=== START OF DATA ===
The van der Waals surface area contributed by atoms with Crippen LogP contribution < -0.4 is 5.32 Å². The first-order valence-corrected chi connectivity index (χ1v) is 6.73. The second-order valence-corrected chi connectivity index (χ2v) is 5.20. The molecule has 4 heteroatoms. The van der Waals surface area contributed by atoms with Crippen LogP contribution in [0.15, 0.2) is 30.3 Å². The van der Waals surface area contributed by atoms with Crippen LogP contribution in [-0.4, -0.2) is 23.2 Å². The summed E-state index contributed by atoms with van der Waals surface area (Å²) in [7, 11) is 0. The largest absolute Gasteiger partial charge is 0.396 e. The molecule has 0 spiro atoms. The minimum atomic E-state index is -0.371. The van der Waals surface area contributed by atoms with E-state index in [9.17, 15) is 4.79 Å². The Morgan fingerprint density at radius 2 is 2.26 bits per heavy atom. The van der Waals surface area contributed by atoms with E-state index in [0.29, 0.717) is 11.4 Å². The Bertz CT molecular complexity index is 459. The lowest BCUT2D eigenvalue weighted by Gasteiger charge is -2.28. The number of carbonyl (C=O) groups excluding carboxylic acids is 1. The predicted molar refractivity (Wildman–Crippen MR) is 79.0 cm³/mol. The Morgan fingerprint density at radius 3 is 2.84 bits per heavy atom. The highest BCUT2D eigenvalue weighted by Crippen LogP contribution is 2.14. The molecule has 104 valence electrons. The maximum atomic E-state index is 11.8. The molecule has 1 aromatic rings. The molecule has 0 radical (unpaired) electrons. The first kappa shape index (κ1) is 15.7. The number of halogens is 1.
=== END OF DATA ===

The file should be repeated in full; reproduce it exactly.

The van der Waals surface area contributed by atoms with Crippen LogP contribution < -0.4 is 5.32 Å². The first-order valence-corrected chi connectivity index (χ1v) is 6.73. The second-order valence-corrected chi connectivity index (χ2v) is 5.20. The molecule has 4 heteroatoms. The van der Waals surface area contributed by atoms with Crippen LogP contribution in [0.15, 0.2) is 30.3 Å². The van der Waals surface area contributed by atoms with Crippen LogP contribution in [-0.4, -0.2) is 23.2 Å². The summed E-state index contributed by atoms with van der Waals surface area (Å²) in [7, 11) is 0. The largest absolute Gasteiger partial charge is 0.396 e. The molecule has 0 spiro atoms. The minimum atomic E-state index is -0.371. The van der Waals surface area contributed by atoms with E-state index in [9.17, 15) is 4.79 Å². The Morgan fingerprint density at radius 2 is 2.26 bits per heavy atom. The van der Waals surface area contributed by atoms with E-state index in [0.29, 0.717) is 11.4 Å². The Bertz CT molecular complexity index is 459. The lowest BCUT2D eigenvalue weighted by Gasteiger charge is -2.28. The number of carbonyl (C=O) groups excluding carboxylic acids is 1. The predicted molar refractivity (Wildman–Crippen MR) is 79.0 cm³/mol. The Morgan fingerprint density at radius 3 is 2.84 bits per heavy atom. The highest BCUT2D eigenvalue weighted by Crippen LogP contribution is 2.14. The molecule has 104 valence electrons. The maximum atomic E-state index is 11.8. The molecule has 1 aromatic rings. The molecule has 0 radical (unpaired) electrons. The first kappa shape index (κ1) is 15.7. The number of halogens is 1.